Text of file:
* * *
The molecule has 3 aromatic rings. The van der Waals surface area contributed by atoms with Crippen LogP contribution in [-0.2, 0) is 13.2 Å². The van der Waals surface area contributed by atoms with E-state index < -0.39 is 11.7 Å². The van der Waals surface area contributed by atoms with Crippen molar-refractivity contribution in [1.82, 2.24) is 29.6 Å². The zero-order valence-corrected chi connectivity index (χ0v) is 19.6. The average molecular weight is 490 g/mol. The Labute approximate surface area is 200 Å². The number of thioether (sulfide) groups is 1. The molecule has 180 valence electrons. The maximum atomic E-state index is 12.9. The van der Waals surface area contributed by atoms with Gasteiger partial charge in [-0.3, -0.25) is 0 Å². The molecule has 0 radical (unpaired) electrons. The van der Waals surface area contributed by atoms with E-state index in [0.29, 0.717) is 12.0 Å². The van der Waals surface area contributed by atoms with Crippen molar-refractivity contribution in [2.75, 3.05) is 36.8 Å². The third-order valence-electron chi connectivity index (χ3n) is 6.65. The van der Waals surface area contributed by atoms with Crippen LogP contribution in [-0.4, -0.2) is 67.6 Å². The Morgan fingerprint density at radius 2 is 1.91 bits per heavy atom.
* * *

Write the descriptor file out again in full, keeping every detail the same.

The molecule has 3 aromatic rings. The van der Waals surface area contributed by atoms with Crippen LogP contribution in [-0.2, 0) is 13.2 Å². The van der Waals surface area contributed by atoms with E-state index < -0.39 is 11.7 Å². The van der Waals surface area contributed by atoms with Crippen molar-refractivity contribution in [1.82, 2.24) is 29.6 Å². The zero-order valence-corrected chi connectivity index (χ0v) is 19.6. The average molecular weight is 490 g/mol. The Labute approximate surface area is 200 Å². The number of thioether (sulfide) groups is 1. The molecule has 180 valence electrons. The maximum atomic E-state index is 12.9. The van der Waals surface area contributed by atoms with Gasteiger partial charge in [-0.3, -0.25) is 0 Å². The molecule has 0 radical (unpaired) electrons. The van der Waals surface area contributed by atoms with E-state index in [0.29, 0.717) is 12.0 Å². The van der Waals surface area contributed by atoms with Crippen molar-refractivity contribution in [2.75, 3.05) is 36.8 Å². The third-order valence-electron chi connectivity index (χ3n) is 6.65. The van der Waals surface area contributed by atoms with Crippen LogP contribution in [-0.4, -0.2) is 67.6 Å². The Morgan fingerprint density at radius 2 is 1.91 bits per heavy atom.